The A-Z of Israel
On 22 January, Israelis will go to the polls. The world watches – but how much do we really know about the country that calls itself “the sole bastion of democracy” in the Middle East?
A | B | C | D | E | F | G | H | I | J | K | L | M | N | O | P | Q | R | S | T | U | V | W | X | Y | Z
U is for Ultra-nationalist
For the second time in four years, Israeli ultra-nationalist parties will play a pivotal role in the creation of the central government, evidence of a shift to the right among the voters.
Following the February 2009 general election the centrist Kadima emerged as the party with the most seats in parliament but, with the help of Avigdor Lieberman’s Yisrael Beiteinu (“Israel is our home”) and a ragtag of other religious and secular right-wing political parties, Binyamin Netanyahu’s Likud was able to build a working coalition (see B for Bibi).
Yisrael Beiteinu campaigned under the banner “No loyalty, no citizenship”, a direct challenge to the 20 per cent of Israel’s population that is Arab (see Z for Zoabi, Haneen) to pledge allegiance to the Jewish state of Israel and commit to military service. The party’s support is underpinned by Russian immigrants whose nationalism can be traced to the European, secular Zionism of the 18th century (se O for Orthodox).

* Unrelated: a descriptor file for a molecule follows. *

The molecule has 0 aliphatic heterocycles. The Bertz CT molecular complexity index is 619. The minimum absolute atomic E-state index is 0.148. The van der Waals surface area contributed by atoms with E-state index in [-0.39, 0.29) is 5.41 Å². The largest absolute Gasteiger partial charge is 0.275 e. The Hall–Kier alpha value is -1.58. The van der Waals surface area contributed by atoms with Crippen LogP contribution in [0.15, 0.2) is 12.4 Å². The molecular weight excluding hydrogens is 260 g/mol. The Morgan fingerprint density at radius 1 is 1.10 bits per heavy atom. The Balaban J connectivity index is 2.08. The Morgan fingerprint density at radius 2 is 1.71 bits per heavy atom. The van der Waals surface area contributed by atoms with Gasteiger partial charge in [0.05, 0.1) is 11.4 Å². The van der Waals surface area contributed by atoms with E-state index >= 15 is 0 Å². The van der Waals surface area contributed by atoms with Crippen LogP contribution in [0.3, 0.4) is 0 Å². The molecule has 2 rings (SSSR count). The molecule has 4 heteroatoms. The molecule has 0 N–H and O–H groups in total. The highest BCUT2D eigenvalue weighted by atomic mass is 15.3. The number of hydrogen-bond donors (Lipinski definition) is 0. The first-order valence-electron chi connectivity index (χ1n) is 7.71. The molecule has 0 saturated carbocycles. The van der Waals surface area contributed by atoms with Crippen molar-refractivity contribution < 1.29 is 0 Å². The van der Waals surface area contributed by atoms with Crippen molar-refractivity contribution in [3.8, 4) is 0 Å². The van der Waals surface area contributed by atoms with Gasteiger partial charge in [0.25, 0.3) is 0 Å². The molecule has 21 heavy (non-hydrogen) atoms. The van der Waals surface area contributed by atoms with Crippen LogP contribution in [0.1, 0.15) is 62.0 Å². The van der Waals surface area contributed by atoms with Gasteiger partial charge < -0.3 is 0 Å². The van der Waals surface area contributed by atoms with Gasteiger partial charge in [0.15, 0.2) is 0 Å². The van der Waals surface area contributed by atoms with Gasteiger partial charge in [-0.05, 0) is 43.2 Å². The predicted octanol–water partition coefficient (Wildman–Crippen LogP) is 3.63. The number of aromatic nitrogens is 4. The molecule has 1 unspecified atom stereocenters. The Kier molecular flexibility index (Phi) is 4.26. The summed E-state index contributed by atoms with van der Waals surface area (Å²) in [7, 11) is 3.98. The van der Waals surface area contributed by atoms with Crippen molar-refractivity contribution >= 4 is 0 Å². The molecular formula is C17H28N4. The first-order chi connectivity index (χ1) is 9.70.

Four years on, Netanyahu is poised to win a third term as prime minister when Israelis vote on 22 January but, again, he will be dependent on the ultra-nationalists – and not just Yisrael Beiteinu, with which he entered into an electoral pact in October, but the emerging power Jewish Home, led by the 40-year-old Naftali Bennett. Jewish Home is on course to become the third-biggest party in the Knesset and Bennett will have leverage over those in power to ensure that his views are represented.
These views include the belief that peace between Palestinians and Israelis is impossible and that the two-state solution is undesirable. The best Bennett can offer Palestinians on the West Bank is self-government on 40 per cent of the existing land, or Israeli citizenship across the rest.
“I want the world to understand that a Palestinian state means no Israeli state,” he said in a recent interview.
As the status quo has become entrenched, aided by creeping settlement-building on the West Bank and in East Jerusalem (see W for Wall), many more Israelis are starting to share this view, however uncomfortable it might be for the rest of the world to hear it.